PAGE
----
Rent is a big, theater school hug, as zealous and earnest now as the day it premiered. Though the film adaptation gets rid of some of the more experimental elements of the show, it retains the essential spirit. Rent’s exploration of the AIDS crisis may feel dated today, but it’s important to consider how revelatory and essential the topic would’ve been when the musical first arrived in the mid-‘90s. This was a show that managed to be as fun as it was devastating, as likely to make you dance in the aisles as weep in your seat. If it seems cliched today, it’s only because it influenced so many things that came after it.
22) Sunday’s Illness
In Sunday’s Illness, the raw emotions between a mother and the daughter she abandoned 35 years ago are on full display as they spend 10 days together, showing what could have been and what will never be with painstaking beauty. Mother Anabel (Susi Sánchez) and daughter Chiara (Bárbara Lennie) constantly push and pull at one another even when they aren’t in each other’s orbit. Sunday’s Illness could have taken its concept into a number of directions with the backdrop—and impeccable cinematography—of an isolated house located on a wooded mountain that helps set the tone. Instead, the film goes down a more emotional and sometimes uncomfortable path, climaxing in a profoundly life-changing experience. Like the snapshots we see, we’re left wondering what it might all say. —Michelle Jaworski
23) To the Bone
It may be hard to convince yourself sit down for a harrowing story about a young woman’s struggle with anorexia. Despite To the Bone’s dour subject matter, Marti Noxon’s script has enough humor to act as a release valve. The performances from lead actress Lily Collins to supporting players Alex Sharp, Keanu Reeves, Retta, and Lily Tomlin are great. The story is based on Noxon’s past experiences and that comes through in the intimate and empathetic approach she takes. —E.S.
Netflix’s cancer drama Irreplaceable You is a formulaic movie with enough good moments to make it worth your time. Gugu Mbatha-Raw and Michiel Huisman star as Abbie and Sam, who have been in love with each other since they were 8 years old. All of their plans are derailed by Abbie’s terminal diagnosis. Instead of planning the rest of their lives together, they’re forced to plan for the end of their relationship. —E.S.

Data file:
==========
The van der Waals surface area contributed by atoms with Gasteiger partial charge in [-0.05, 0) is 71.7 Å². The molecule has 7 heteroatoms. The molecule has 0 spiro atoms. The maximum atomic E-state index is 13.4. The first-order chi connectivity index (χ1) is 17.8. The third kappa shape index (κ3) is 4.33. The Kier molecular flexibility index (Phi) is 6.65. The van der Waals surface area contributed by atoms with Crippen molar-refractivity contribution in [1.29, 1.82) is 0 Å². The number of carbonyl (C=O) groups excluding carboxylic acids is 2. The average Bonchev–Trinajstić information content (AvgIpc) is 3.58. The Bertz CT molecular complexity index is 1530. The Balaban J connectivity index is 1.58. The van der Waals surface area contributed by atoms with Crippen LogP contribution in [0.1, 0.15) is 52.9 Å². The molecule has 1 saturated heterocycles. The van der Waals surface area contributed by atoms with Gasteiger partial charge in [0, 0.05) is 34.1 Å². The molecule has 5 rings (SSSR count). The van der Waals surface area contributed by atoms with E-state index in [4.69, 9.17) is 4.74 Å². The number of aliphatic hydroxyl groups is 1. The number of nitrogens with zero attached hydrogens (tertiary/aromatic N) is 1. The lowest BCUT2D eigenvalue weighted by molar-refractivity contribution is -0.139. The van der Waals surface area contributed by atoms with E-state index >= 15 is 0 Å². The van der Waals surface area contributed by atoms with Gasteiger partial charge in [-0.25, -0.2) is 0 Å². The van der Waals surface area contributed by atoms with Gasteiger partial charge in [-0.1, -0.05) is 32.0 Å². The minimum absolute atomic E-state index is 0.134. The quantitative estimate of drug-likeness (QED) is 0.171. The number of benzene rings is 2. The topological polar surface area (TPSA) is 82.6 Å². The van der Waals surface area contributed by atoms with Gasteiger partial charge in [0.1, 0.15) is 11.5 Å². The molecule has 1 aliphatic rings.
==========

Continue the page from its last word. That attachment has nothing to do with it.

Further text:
Louis Waters (Robert Redford) has lived a quiet life since his wife’s death years before. Then one night his neighbor, Addie (Jane Fonda), herself a widow of many years, knocks on his door with a simple proposal: “Would you like to sleep with me?” Our Souls at Night would be worth watching even if it was just to see Redford and Fonda working together again, but thankfully, it also serves as a gentle reminder that it’s never too late to find love. Sometimes you just have to get out of your comfort zone and knock on some doors. —David Wharton
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A Netflix original movie, Bong Joon-ho’s Okja is an odd and oddly touching story about a girl, Mija, and her genetically enhanced superpig, Okja. Set in Korea and the U.S., Okja features a diverse cast, thrilling set pieces, and enough emotional moments to keep you engaged even when the film indulges its weirder aspects. Despite the film’s tonal shifts, Joon-ho’s agility and prowess as a filmmaker ties everything together and makes it feel if a piece. Okja is easily the best Netflix original movie to date. —E.S.
27) The Iron Giant
As much love as there is for The Incredibles out there, a case can and probably should be made that the Iron Giant is director/animator Brad Bird’s best film. A parable about a childlike colossus in paranoid ‘50s America, the movie feels almost radical today in its broadly nonviolent, specifically anti-gun viewpoint. But besides being a prescient political statement and a layered portrait of small-town Americana, The Iron Giant is also a glorious and sad animated film, in the same tradition later perfected by Pixar.